Wed 4.01.15 | Agamben on State Power and "Bare Life"

Adam Kotsko, “How to Read Agamben” Los Angeles Review of Books

Adam Kotsko, Why We Love Sociopaths: A Guide To Late Capitalist Television Zer0 Books, 2012

Kotsko's blog

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How foundational are violence and coercion to Western sovereign authority? According to Giorgio Agamben, states of emergency have become not the exception but the rule, and the individual has been reduced by state power to "bare life" to an alarming degree. Adam Kotsko explains and interprets the Italian theorist's influential ideas.

Tues 3.31.15 | Linebaugh on Paine

Peter Linebaugh, Stop, Thief! The Commons, Enclosures, and Resistance PM Press, 2014

Thomas Paine, The Rights of Man and Common Sense (with an introduction by Peter Linebaugh) Verso, 2009

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Peter Linebaugh, best known for tracing the history of the commons and of commoning practices, calls Thomas Paine "a planetary revolutionary.” He has found in Paine's lesser-known works radical critiques of inequality and authoritarianism and even the system of money wages. Many lessons for our time, Linebaugh argues, can be drawn from Paine's writings and his extraordinary life.

Mon 3.30.15 | Aggression, War, and Sex

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Are men from Mars, and women from Venus, as the cliché goes? Did half of us evolve to start wars and dominate the rest of us? Could humans ever live together without warring? Biological anthropologist Agustín Fuentes separates the myths from the facts about aggression, cooperation, and human nature, arguing that we are not hardwired for war. He also takes apart conventional wisdom about the differences between men and women, suggesting that there is a yawning gap between what scientists know and what is reported in the media.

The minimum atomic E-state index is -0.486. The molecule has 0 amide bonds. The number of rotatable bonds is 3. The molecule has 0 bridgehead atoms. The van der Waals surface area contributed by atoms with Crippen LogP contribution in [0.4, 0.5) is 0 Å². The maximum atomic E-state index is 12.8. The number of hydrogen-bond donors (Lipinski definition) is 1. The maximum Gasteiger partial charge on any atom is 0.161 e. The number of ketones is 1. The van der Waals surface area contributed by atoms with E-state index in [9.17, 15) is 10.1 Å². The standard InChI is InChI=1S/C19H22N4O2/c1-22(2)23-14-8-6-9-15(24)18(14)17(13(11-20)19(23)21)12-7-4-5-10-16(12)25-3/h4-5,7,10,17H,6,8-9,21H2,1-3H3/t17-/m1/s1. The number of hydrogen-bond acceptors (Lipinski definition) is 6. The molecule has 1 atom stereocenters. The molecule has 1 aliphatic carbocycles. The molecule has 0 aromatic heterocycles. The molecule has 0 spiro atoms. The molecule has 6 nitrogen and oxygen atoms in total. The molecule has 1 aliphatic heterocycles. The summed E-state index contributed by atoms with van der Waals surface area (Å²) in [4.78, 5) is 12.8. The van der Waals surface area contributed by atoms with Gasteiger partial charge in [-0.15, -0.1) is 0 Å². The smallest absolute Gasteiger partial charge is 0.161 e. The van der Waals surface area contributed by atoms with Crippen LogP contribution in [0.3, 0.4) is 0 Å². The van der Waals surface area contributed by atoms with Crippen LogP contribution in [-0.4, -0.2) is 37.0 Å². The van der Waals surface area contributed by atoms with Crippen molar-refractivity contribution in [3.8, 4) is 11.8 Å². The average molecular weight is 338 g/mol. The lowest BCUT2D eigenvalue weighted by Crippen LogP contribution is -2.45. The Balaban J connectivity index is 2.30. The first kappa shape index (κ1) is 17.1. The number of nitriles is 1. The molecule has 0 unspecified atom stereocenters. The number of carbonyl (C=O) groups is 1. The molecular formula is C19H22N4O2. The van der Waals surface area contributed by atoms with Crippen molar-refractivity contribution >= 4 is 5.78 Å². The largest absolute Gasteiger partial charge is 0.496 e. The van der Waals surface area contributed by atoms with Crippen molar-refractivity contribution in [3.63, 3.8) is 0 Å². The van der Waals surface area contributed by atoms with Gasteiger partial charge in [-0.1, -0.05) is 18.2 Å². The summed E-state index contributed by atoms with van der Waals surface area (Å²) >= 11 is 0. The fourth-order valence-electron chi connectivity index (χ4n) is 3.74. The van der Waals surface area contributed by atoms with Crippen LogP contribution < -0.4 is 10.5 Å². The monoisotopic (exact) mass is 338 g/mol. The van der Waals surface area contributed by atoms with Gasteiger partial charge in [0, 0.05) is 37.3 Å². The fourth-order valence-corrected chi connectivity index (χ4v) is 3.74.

Wed 3.25.15 | The End of Cheap Nature?

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As a trip to the supermarket will bear out, food prices are on the rise. We know the implications of higher food costs for ourselves and especially for the poor, but what about for capitalism itself? In part two of an extended interview, radical scholar Jason W. Moore argues that capitalism is running out of cheap nature -- including food and labor -- to exploit, with serious consequences for the system itself.

Tues 3.24.15 | A. Philip Randolph, Black Socialist

Eric Arnesen

Kersten and Lang, eds., Reframing Randolph: Labor, Black Freedom, and the Legacies of A. Philip Randolph NYU Press, 2015

Eric Arnesen, Brotherhoods of Color Harvard U. Press, 2001

Eric Arnesen, The Black Worker U. of Illinois Press, 2007

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A. Philip Randolph famously led the Brotherhood of Sleeping Car Porters, but he did much more than that. Eric Arnesen traces Randolph's emergence as a militant socialist at a time when few Blacks were attracted to the Socialist Party and its emphasis on class. Arnesen also discusses Randolph's relationship with Eugene Debs and W. E. B. Du Bois.

Mon 3.23.15 | Age of Humans or Age of Capital?

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The effects of human-generated climate change have become ever visible, from droughts to raging wildfires to floods and superstorms. So are we now living in a new geological epoch? Jason W. Moore argues against the notion of the Anthropocene -- or the age of humans -- in understanding global warming. He posits that we should instead see climate change as the product of the Capitalocene, or age of capital.

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